Yesterday, a worker at an Amazon warehouse in Florida tested positive for coronavirus. The worker had been working until March 18 before falling ill, and just received the results of the test. The warehouse appears as of this writing to remain open, with only those workers believed to have been in “close contact” with the victim remanded to two weeks of self-quarantine.
Also yesterday, an Amazon worker at a Brownstown sort center in Michigan tested positive. The victim had been working at the facility until March 16. Five other workers have been quarantined.
On Wednesday of last week, a worker tested positive at an Amazon facility in Queens, New York City, leading to an angry confrontation with workers that was recorded on video. “We can see that there’s an absolute disregard for our lives,” declared one worker to a management representative.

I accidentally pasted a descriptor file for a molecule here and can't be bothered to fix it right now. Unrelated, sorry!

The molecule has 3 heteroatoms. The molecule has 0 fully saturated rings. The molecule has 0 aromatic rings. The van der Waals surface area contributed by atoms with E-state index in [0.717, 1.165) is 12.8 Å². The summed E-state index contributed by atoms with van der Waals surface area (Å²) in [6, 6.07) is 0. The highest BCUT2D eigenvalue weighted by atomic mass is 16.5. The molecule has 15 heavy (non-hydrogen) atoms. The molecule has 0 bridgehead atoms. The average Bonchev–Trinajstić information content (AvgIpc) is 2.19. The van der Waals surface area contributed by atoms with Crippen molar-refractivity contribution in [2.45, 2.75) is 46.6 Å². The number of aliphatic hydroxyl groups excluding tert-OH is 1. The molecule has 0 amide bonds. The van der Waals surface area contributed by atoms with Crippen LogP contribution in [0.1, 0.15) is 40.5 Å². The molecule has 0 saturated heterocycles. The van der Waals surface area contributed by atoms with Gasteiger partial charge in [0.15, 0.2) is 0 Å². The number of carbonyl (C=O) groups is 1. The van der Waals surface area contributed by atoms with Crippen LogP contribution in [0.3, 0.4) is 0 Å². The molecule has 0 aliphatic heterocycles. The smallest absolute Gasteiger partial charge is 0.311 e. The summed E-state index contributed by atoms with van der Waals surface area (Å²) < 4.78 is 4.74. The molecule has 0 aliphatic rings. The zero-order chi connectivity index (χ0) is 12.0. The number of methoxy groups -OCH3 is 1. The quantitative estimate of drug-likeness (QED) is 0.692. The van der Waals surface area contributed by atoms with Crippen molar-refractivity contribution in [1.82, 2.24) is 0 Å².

Outrage among workers over management’s barebones or non-existent safety measures is mounting at Amazon and across broad sections of industry. One index of popular anger is the hashtag #NotDying4WallStreet, which had been tweeted more than a hundred thousand times as of yesterday morning and was the third most popular hashtag in the United States.
Amazon’s safety measures include “requiring employees to stay home and seek medical attention if they are feeling unwell” and “moving chairs and spreading out tables in breakrooms.” In addition, workers are being chastised to “sanitize and clean their work stations and vehicles at the start and end of every shift with disinfectant/cleaning wipes,” to wash their hands “for at least 20 seconds,” and to defer “non-essential travel.”